The 43rd Signal Construction Battalion (Colored) was activated at Camp Crowder, Missouri on 7 February 1944. Between December 1942 and May 1946, Missouri was home to more than 10,000 German and Italian prisoners of war who lived in 32 camps scattered throughout the state, including at Camp Crowder. The Blacks had WWI barracks, outside latrines and dilapidated facilities. Even the German POW's had nicer facilities than the Blacks.

Mort Walker used his experiences at Camp Crowder as the model for "Camp Swampy" in his comic strip "Beetle Bailey." The character “Rob Petrie” played by Dick Van Dyke was stationed at Camp Crowder, as was Van Dyke himself.

About Letter 79

Bill ships out by train to Camp Crowder, Missouri. He describes the Camp as "a really beautiful place....everything that Camp Abbot isn't. Bill dismisses the Signal Corps as "the biggest laugh in the army....real Boy Scouts." He says the camp includes about 50,000 people, including a large WAC detachment as well as many prisoners of war. As for the P.O.W's Bill says, "I saw some of 'them thar Nazi Supermen' today. Har! Har! Hawr!"

Letter 79- March 11, 1944

March 11, 1944
(Camp Crowder, Missouri)

Dearest Mother and Dad,

I’ve been trying in vain for the last 3 days to telephone you to tell you I was on my way. I should have sent a telegram I know but it always seemed that I’d be able to get through at the next stop—Pocatello, Cheyenne, and Denver, and Kansas City; but it just never turned out right. Tomorrow is Sunday and I’ve got K.P. Nice start, huh? However, if I get half a chance I’ll call home. Really I’m trying hard but circumstances are working against me. I guess me and the Army way will just never get along.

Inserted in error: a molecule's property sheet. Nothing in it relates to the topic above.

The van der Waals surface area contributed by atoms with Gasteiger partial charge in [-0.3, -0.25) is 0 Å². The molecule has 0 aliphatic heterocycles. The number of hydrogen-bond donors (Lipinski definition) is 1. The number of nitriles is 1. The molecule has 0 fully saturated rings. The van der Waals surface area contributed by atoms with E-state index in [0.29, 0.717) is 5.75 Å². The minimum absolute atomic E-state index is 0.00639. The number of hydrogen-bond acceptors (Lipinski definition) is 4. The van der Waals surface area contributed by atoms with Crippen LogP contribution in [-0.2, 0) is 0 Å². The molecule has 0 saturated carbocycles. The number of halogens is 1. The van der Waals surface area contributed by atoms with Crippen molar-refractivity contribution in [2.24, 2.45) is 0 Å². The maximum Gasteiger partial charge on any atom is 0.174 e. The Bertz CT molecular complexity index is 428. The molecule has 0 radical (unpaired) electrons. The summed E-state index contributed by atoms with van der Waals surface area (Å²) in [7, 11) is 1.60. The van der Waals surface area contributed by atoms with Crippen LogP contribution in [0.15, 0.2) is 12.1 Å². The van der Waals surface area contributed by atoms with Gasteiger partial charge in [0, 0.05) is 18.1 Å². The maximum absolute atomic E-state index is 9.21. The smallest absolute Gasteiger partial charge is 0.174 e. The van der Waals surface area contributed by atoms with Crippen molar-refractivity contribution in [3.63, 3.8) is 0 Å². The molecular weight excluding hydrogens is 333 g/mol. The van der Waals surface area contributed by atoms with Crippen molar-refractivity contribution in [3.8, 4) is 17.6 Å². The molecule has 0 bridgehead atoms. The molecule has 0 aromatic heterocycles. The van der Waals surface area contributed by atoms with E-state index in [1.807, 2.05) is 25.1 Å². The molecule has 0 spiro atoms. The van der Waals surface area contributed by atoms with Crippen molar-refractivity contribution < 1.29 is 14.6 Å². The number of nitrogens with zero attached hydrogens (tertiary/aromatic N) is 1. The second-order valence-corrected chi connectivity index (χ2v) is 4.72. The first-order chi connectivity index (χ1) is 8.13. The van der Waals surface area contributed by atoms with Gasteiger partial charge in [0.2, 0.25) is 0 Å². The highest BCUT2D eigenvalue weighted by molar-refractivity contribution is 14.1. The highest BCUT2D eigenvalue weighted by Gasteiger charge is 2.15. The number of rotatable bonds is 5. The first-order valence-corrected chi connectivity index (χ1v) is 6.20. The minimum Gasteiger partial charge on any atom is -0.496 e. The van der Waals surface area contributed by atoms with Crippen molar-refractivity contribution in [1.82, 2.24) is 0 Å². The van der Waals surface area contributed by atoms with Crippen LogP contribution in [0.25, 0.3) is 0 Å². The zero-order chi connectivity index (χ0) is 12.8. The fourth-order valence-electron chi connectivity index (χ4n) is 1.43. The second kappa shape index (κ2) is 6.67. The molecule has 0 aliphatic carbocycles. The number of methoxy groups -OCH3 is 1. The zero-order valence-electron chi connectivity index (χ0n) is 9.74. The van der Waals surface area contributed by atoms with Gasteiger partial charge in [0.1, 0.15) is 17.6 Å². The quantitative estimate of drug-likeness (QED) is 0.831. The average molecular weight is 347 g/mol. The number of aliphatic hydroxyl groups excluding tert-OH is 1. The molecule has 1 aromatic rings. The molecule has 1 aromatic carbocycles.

Camp Crowder is really a beautiful place—big 2 story barracks, lawns, sidewalks. In other words Camp Crowder is everything that Camp Abbot isn’t. But! Camp Crowder is what is known by G.I.’s as chickens—t (crude, I know, but pointed). However, the climate is so mild and the camp so nice that no one really has a right to complain.

The Signal Corps is the biggest laugh in the army. The Engineers and Infantry here hold them in the most utter contempt. They are the real Boy Scouts of the Army. They complain to us if they take a five mile hike. They have an obstacle course that is a laugh. In fact, those guys have a lot of nerve even calling themselves soldiers and we let them know it. Sooner or later there’s going to be bloodshed. (they outnumber us about 50 to 1) but, even they realize that their training is a joke.